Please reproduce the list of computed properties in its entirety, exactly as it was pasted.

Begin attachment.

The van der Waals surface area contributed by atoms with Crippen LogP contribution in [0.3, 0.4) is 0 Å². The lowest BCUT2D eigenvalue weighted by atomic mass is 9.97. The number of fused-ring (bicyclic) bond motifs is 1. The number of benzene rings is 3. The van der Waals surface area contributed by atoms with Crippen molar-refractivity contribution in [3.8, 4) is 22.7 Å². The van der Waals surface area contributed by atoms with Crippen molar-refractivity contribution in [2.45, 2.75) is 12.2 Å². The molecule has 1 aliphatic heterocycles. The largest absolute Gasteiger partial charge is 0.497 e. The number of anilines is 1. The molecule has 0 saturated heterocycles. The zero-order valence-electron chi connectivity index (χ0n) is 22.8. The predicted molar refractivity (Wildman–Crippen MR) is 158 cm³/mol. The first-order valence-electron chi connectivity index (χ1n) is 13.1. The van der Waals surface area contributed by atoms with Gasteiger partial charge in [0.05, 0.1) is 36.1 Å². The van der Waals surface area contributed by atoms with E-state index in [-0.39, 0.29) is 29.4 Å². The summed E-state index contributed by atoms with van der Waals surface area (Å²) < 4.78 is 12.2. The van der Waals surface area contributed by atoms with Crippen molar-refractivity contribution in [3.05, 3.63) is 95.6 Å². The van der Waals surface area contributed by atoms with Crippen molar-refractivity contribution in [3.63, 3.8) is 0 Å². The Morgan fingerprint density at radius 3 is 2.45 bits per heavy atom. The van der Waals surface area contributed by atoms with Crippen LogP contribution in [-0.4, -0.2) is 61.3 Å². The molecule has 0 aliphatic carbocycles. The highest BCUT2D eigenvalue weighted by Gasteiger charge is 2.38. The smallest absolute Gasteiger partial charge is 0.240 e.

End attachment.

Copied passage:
The van der Waals surface area contributed by atoms with Crippen LogP contribution in [0.3, 0.4) is 0 Å². The lowest BCUT2D eigenvalue weighted by atomic mass is 9.97. The number of fused-ring (bicyclic) bond motifs is 1. The number of benzene rings is 3. The van der Waals surface area contributed by atoms with Crippen molar-refractivity contribution in [3.8, 4) is 22.7 Å². The van der Waals surface area contributed by atoms with Crippen molar-refractivity contribution in [2.45, 2.75) is 12.2 Å². The molecule has 1 aliphatic heterocycles. The largest absolute Gasteiger partial charge is 0.497 e. The number of anilines is 1. The molecule has 0 saturated heterocycles. The zero-order valence-electron chi connectivity index (χ0n) is 22.8. The predicted molar refractivity (Wildman–Crippen MR) is 158 cm³/mol. The first-order valence-electron chi connectivity index (χ1n) is 13.1. The van der Waals surface area contributed by atoms with Gasteiger partial charge in [0.05, 0.1) is 36.1 Å². The van der Waals surface area contributed by atoms with E-state index in [-0.39, 0.29) is 29.4 Å². The summed E-state index contributed by atoms with van der Waals surface area (Å²) < 4.78 is 12.2. The van der Waals surface area contributed by atoms with Crippen molar-refractivity contribution in [3.05, 3.63) is 95.6 Å². The van der Waals surface area contributed by atoms with Crippen molar-refractivity contribution in [3.63, 3.8) is 0 Å². The Morgan fingerprint density at radius 3 is 2.45 bits per heavy atom. The van der Waals surface area contributed by atoms with Crippen LogP contribution in [-0.4, -0.2) is 61.3 Å². The molecule has 0 aliphatic carbocycles. The highest BCUT2D eigenvalue weighted by Gasteiger charge is 2.38. The smallest absolute Gasteiger partial charge is 0.240 e.